When modern masters met
An exhibition opening this week shows how MF Husain and SH Raza, despite seeming differences in their art, had a fair bit in common
MF Husain and SH Raza. If you close your eyes and imagine an artwork by each of these two modern masters, it's possible that two wholly different paintings will take shape in your mind. Husain's might feature horses. Or it could be Hindu goddesses. Or maybe it's a haunting image of Mother Teresa. But Raza's would typically be centred on the bindu, his idea of the epicentre of all human energy — the kundalini — that came to consume his artistic output later in life. People who've followed his early career might also imagine a European landscape, with a church dominating a blurry canvas. Either way, the images that form in your mind would be different, although — and here's the point — if Husain's is chalk, Raza's isn't cheese even if it might seem like that.
The reason, unlike their art, isn't as abstract. And an exhibition named Divergent Confluences that will open at a SoBo gallery this week will highlight where the common ground between the two masters lies, and why at the same time they can be poles apart. It will explain how both spent their formative years in Madhya Pradesh and how the apple of their art didn't fall far from tree, despite them travelling the world extensively later on. Then there was the shared education they received at JJ School of Art. Mumbai in the '50s became the breeding ground in which their fertile minds planted the roots of Indian modernism. Husain and Raza were the founding members of Bombay Progressive Artists' Group. Together — along with the likes of FN Souza — they cocked a snook at existing methods of approaching Indian art and gave birth to a new order that still influences modern painters. So out went, say, the Bengal School of Art. And in came a rebellious, distinctly Western ethos that put this small, contemporary artistic community firmly on the global map.
Prem Bindu by SH Raza
But even though they never lost sight of their starting point, they later chose to go down different creative paths. That's where the divergence in their craft lies, says Puneet Shah, the founder of the gallery where the exhibition will be held. "Raza went away to Europe and stayed there for a while, before finally returning home. But Husain stayed back in India and after making lots of trips to the West, eventually moved out," he tells us, explaining how these disparate career trajectories informed their overall body of work.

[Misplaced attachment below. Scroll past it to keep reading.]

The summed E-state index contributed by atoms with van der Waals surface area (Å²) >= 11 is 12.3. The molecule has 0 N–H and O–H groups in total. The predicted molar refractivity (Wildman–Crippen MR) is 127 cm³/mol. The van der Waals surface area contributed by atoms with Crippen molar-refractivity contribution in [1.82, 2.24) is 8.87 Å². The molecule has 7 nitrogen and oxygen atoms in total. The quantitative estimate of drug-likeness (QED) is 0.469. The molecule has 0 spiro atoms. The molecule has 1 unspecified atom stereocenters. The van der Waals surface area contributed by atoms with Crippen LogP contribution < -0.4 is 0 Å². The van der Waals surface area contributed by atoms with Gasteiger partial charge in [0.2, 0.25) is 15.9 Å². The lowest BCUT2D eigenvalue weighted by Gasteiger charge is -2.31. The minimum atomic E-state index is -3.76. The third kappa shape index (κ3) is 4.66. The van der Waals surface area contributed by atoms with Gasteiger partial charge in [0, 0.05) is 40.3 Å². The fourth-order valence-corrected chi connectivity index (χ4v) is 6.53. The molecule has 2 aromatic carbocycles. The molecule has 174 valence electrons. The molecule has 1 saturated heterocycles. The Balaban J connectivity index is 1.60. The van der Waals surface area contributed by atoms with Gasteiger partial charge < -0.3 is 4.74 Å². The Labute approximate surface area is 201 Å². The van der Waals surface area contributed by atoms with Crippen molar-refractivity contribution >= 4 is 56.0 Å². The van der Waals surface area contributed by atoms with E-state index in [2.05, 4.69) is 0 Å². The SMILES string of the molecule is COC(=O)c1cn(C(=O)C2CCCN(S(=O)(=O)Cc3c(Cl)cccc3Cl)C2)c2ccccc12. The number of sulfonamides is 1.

It's why Raza, if we take only his example, became obsessed with the bindu. It was his way of finding meaning within a complex artistic prism that contained both the western ideas of abstractionism and the Indian way of thought.
But the convergence between the two always remained in their shared ideology as members of the Progressive Artists' Group. The legacy that this collective has left behind is, in Shah's words, incredible. "The impact is unparalleled because if you look at what they did in the 1940s, '50s and '60s — at a time when art wasn't as popular and there was no market really — [you'll see that] they stuck to their passion, creating something so contemporary that it resonates with people even now," he says, adding that this wasn't a body of people who were scratching each other's backs. Each had his own artistic voice and went on to form a distinctive style. The confluence of an ideology, in other words, led to a divergence of forms.
From: July 4 to 31
At: Akara Art, 1st floor, 4/5 Churchill Chambers, 32 Mereweather Road, Colaba.
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